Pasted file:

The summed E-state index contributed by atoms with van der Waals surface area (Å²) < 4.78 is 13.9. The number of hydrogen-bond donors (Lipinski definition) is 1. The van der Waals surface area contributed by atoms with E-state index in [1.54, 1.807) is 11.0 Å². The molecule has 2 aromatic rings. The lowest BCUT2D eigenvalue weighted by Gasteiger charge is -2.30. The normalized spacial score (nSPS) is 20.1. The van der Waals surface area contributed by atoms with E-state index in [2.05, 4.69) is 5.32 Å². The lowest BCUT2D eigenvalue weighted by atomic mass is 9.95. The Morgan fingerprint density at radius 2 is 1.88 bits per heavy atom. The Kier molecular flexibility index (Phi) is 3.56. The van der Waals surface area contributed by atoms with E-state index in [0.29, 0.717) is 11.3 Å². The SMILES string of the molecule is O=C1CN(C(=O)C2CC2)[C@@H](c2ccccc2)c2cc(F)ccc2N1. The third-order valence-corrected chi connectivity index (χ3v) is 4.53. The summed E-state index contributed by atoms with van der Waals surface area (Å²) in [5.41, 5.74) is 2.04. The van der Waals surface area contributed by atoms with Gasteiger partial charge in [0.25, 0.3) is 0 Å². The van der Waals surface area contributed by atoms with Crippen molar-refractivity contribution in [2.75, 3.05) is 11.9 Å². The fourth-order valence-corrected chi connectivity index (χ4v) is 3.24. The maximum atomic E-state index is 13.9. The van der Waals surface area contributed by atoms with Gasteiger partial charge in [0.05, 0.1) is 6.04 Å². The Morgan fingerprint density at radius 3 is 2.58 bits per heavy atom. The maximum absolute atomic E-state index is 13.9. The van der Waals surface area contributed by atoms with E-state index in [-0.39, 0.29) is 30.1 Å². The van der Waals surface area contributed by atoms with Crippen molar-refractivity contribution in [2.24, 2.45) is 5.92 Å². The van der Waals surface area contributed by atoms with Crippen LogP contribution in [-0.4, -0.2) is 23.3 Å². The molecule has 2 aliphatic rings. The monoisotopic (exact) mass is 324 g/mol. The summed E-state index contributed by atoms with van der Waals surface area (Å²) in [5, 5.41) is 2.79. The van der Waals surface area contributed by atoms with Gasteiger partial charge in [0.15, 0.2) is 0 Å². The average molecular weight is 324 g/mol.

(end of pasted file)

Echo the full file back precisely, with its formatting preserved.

The summed E-state index contributed by atoms with van der Waals surface area (Å²) < 4.78 is 13.9. The number of hydrogen-bond donors (Lipinski definition) is 1. The van der Waals surface area contributed by atoms with E-state index in [1.54, 1.807) is 11.0 Å². The molecule has 2 aromatic rings. The lowest BCUT2D eigenvalue weighted by Gasteiger charge is -2.30. The normalized spacial score (nSPS) is 20.1. The van der Waals surface area contributed by atoms with E-state index in [2.05, 4.69) is 5.32 Å². The lowest BCUT2D eigenvalue weighted by atomic mass is 9.95. The Morgan fingerprint density at radius 2 is 1.88 bits per heavy atom. The Kier molecular flexibility index (Phi) is 3.56. The van der Waals surface area contributed by atoms with E-state index in [0.29, 0.717) is 11.3 Å². The SMILES string of the molecule is O=C1CN(C(=O)C2CC2)[C@@H](c2ccccc2)c2cc(F)ccc2N1. The third-order valence-corrected chi connectivity index (χ3v) is 4.53. The summed E-state index contributed by atoms with van der Waals surface area (Å²) in [5.41, 5.74) is 2.04. The van der Waals surface area contributed by atoms with Gasteiger partial charge in [0.25, 0.3) is 0 Å². The van der Waals surface area contributed by atoms with Crippen molar-refractivity contribution in [2.75, 3.05) is 11.9 Å². The fourth-order valence-corrected chi connectivity index (χ4v) is 3.24. The maximum atomic E-state index is 13.9. The van der Waals surface area contributed by atoms with Gasteiger partial charge in [0.05, 0.1) is 6.04 Å². The Morgan fingerprint density at radius 3 is 2.58 bits per heavy atom. The maximum absolute atomic E-state index is 13.9. The van der Waals surface area contributed by atoms with E-state index in [-0.39, 0.29) is 30.1 Å². The van der Waals surface area contributed by atoms with Crippen molar-refractivity contribution in [2.24, 2.45) is 5.92 Å². The van der Waals surface area contributed by atoms with Crippen LogP contribution in [-0.4, -0.2) is 23.3 Å². The molecule has 2 aliphatic rings. The monoisotopic (exact) mass is 324 g/mol. The summed E-state index contributed by atoms with van der Waals surface area (Å²) in [5, 5.41) is 2.79. The van der Waals surface area contributed by atoms with Gasteiger partial charge in [0.15, 0.2) is 0 Å². The average molecular weight is 324 g/mol.